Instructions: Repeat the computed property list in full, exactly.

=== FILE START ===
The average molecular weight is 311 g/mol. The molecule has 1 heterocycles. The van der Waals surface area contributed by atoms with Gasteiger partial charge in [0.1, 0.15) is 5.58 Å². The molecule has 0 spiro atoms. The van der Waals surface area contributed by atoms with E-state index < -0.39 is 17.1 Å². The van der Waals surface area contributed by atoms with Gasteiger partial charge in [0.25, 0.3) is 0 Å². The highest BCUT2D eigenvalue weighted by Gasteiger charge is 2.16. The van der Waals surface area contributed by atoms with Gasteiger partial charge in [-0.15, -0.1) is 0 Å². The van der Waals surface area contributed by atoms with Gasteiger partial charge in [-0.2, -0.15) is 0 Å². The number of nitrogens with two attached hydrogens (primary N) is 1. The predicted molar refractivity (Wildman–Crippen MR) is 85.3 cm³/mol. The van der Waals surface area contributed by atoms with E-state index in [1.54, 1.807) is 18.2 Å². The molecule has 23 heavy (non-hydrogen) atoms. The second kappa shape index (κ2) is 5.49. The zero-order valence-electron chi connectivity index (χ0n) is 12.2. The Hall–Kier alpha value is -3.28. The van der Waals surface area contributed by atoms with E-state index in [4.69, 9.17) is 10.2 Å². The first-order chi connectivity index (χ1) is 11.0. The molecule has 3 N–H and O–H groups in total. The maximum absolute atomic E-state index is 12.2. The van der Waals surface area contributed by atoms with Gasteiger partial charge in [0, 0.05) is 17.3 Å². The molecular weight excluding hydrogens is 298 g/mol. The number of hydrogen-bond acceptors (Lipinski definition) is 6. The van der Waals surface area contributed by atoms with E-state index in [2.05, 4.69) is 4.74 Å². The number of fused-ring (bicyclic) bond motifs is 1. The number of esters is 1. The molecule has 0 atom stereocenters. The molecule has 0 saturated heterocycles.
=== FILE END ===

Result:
The average molecular weight is 311 g/mol. The molecule has 1 heterocycles. The van der Waals surface area contributed by atoms with Gasteiger partial charge in [0.1, 0.15) is 5.58 Å². The molecule has 0 spiro atoms. The van der Waals surface area contributed by atoms with E-state index < -0.39 is 17.1 Å². The van der Waals surface area contributed by atoms with Gasteiger partial charge in [0.25, 0.3) is 0 Å². The highest BCUT2D eigenvalue weighted by Gasteiger charge is 2.16. The van der Waals surface area contributed by atoms with Gasteiger partial charge in [-0.15, -0.1) is 0 Å². The van der Waals surface area contributed by atoms with Gasteiger partial charge in [-0.2, -0.15) is 0 Å². The number of nitrogens with two attached hydrogens (primary N) is 1. The predicted molar refractivity (Wildman–Crippen MR) is 85.3 cm³/mol. The van der Waals surface area contributed by atoms with E-state index in [1.54, 1.807) is 18.2 Å². The molecule has 23 heavy (non-hydrogen) atoms. The second kappa shape index (κ2) is 5.49. The zero-order valence-electron chi connectivity index (χ0n) is 12.2. The Hall–Kier alpha value is -3.28. The van der Waals surface area contributed by atoms with E-state index in [4.69, 9.17) is 10.2 Å². The first-order chi connectivity index (χ1) is 11.0. The molecule has 3 N–H and O–H groups in total. The maximum absolute atomic E-state index is 12.2. The van der Waals surface area contributed by atoms with Gasteiger partial charge in [0, 0.05) is 17.3 Å². The molecular weight excluding hydrogens is 298 g/mol. The number of hydrogen-bond acceptors (Lipinski definition) is 6. The van der Waals surface area contributed by atoms with E-state index in [2.05, 4.69) is 4.74 Å². The number of fused-ring (bicyclic) bond motifs is 1. The number of esters is 1. The molecule has 0 atom stereocenters. The molecule has 0 saturated heterocycles.